Hopefully your website is doing just fine and you are getting search engine traffic because you have followed the rules for SEO copywriting, and your website content is written to sell. But if both of these conditions are not true, read on.
I recently posted a test ad on Craigslist.org with the same headline as this article, "Why Isn't Your Website Making Money?" and was flooded with calls.
Obviously I hit a nerve here because a lot of companies, both large and small, are just not getting the revenue from their sites that they want, expect and need.
When I look at these sites, I see two distinct problems:
- First, the sites are simply not written to attract search engine traffic. There is either no concerted effort to target specific keywords over and over again so that search engines will determine a specific "theme" to your site and send relevant traffic your way.
Or, the keywords targeted are too competitive and you will never rise to the first pages of Google or Yahoo's search results.
Let's say, for example, you have a travel site. If you are simply targeting the keywords, "travel," or "vacations," your chances of rising to the top of the search engines are somewhere between slim and none.
But if you target keywords like, "honeymoon adventure travel," or "family adventure vacations," your competition is much less and you will find your rise up the search engines will be much faster.
But how do you use these keywords in your website's content? The rule of thumb is to use them enough but not too much. You definitely want to use your main keywords in your website's title and in the URL (for example, if your site's name is "Honeymoon Adventure Travel Ideas," the URL should be http://honeymoonadventuretravel.com).
The next point of SEO writing is to sprinkle the main keywords throughout your text. As I mentioned in a recent article called, Dynamic Copywriting: Writing for Search Engine Traffic, the ideal is to write your keywords about 4 to 6 times per 100 words. Less than this and you won't get noticed, more and Google at least may regard your site as a spam site.
- You must write website content that sells. I recently wrote another article called, Dynamic Copywriting: My Formula For Writing Money-Making Website Content, in which I gave a list of ideas for making websites more profitable.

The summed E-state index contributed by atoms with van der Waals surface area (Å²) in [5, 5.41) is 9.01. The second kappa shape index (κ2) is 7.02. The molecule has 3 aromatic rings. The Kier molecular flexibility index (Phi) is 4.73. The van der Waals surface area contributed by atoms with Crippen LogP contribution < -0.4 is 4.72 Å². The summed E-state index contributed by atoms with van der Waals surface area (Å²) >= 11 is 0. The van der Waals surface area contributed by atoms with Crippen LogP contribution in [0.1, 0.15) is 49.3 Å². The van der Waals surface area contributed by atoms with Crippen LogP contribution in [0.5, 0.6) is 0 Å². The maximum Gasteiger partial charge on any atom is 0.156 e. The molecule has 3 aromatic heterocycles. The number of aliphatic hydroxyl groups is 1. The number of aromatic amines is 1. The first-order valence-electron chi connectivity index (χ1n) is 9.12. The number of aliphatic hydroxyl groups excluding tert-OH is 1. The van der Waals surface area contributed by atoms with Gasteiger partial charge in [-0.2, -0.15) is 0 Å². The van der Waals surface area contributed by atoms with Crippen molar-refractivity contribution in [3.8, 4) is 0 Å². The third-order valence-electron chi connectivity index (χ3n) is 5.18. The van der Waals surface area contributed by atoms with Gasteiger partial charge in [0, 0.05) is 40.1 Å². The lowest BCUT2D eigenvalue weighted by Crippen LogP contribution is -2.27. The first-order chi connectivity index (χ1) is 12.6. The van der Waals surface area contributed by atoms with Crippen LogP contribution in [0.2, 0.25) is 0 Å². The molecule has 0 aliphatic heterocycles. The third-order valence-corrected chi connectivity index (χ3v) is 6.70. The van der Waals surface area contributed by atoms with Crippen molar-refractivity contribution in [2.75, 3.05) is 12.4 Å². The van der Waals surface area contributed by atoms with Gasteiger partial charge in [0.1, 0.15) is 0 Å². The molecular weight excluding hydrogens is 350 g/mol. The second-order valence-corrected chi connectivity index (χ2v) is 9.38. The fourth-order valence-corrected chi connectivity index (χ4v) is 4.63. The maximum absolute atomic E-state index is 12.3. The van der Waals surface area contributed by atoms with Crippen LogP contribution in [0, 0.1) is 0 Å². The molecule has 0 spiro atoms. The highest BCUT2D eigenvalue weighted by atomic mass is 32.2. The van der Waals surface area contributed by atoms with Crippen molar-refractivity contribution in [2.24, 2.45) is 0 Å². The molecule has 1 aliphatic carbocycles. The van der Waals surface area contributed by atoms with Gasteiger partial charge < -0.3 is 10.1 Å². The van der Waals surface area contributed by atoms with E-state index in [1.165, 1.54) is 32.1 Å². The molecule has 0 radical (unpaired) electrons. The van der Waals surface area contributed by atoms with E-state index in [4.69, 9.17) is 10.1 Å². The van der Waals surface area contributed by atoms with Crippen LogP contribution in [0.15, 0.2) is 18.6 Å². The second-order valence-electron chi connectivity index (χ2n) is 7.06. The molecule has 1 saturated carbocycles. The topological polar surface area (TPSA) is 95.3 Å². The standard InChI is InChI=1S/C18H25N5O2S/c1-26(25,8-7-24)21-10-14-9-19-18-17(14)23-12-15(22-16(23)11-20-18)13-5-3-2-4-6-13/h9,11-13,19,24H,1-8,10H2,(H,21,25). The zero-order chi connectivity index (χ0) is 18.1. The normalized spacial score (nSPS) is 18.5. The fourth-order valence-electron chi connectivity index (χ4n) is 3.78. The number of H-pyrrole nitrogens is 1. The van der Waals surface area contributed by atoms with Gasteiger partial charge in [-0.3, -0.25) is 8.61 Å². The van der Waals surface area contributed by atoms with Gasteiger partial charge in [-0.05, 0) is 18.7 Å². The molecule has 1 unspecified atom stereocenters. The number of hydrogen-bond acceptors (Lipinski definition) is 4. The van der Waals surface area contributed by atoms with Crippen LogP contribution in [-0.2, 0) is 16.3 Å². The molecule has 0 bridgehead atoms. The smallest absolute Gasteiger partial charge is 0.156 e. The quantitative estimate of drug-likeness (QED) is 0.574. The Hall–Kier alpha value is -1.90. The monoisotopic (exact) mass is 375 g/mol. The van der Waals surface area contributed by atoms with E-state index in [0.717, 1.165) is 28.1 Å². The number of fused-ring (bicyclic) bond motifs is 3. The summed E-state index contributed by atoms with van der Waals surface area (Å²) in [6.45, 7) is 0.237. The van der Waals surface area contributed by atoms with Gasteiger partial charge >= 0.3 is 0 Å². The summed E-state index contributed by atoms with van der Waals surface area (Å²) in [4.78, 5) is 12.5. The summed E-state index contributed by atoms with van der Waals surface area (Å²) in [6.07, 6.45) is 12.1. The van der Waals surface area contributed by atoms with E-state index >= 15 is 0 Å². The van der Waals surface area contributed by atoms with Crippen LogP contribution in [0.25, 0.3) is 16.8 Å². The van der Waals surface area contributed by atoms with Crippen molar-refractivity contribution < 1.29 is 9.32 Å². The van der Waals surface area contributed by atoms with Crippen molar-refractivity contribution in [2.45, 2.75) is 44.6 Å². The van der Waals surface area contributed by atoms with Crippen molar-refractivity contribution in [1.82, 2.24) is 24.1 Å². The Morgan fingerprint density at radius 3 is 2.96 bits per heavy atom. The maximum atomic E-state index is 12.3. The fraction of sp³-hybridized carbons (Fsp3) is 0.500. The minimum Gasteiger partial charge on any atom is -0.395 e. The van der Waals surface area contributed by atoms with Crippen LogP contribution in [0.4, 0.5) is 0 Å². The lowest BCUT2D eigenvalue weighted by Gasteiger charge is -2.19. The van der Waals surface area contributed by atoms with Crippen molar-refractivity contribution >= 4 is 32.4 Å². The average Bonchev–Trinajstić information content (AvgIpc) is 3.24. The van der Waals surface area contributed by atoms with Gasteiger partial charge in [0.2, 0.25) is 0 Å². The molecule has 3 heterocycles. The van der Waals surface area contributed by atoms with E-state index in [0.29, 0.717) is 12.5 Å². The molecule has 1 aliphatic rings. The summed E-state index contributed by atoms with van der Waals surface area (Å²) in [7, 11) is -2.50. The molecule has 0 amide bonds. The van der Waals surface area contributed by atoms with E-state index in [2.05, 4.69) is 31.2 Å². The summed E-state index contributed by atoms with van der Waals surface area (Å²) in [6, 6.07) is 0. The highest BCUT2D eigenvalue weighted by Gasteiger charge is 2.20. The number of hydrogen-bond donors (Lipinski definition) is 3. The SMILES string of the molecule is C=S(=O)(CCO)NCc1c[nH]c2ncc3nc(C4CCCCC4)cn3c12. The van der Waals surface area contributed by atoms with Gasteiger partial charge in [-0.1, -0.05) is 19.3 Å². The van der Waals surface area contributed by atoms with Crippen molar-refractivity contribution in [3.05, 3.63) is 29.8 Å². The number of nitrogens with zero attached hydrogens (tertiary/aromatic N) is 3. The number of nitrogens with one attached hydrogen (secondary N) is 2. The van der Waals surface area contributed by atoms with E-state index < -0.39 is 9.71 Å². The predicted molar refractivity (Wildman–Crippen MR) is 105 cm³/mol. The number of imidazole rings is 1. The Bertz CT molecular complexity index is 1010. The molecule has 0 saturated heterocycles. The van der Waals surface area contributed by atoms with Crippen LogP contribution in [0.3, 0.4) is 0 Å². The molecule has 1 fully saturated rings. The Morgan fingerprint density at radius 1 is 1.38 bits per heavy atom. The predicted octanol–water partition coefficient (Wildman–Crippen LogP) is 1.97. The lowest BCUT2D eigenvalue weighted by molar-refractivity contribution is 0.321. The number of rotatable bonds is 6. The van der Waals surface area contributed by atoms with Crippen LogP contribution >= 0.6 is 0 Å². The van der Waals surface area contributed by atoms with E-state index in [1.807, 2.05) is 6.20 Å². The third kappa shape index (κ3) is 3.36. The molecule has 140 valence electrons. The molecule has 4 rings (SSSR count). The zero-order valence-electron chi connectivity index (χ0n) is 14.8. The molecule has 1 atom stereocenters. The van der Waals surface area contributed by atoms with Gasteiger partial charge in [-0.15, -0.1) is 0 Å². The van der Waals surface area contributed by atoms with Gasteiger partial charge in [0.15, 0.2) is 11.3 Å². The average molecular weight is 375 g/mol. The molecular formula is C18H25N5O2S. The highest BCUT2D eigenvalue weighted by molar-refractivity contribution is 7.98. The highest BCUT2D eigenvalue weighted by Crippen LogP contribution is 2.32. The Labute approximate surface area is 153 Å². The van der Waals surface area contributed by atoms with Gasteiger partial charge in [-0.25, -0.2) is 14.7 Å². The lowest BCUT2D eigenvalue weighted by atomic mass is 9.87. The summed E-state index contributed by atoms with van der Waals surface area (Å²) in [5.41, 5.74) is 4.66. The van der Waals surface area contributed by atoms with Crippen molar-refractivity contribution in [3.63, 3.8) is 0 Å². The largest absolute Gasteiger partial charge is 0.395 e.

But they key for a profitable website is to write content that is informative and valuable to the visitor. Literally you want to make your site a resource for people who are potential buyers of what you sell.
The mistake many website owners make is to write content that is little different from their company brochures or Yellow Page ads. The web is simply a different medium altogether.
The second reason people use the internet (after pornography) is to find information. But most websites fail to deliver written content that meets this purpose. And a site that fails on this level will not be bookmarked and not be returned to. And more importantly, it will not collect leads or make sales.
If you remember nothing else from this article, remember this: "Writing website content that delivers problem-solving information will make sales for your company."
Of course there is a balance between SEO writing and writing website content that makes money. Basically it requires writing for two different audiences, machines and humans.
The search engines want writing that can help them identify what your site is all about and whether your keywords are relevant to its theme.
On the other hand, humans will be quickly distracted by writing that seems to plug in keywords randomly or in a way that makes the content seem disjointed.
The point is that SEO writing gets visitors to your site, but good website content writing gets those visitors to take action.
COPYRIGHT © 2008, Charles Brown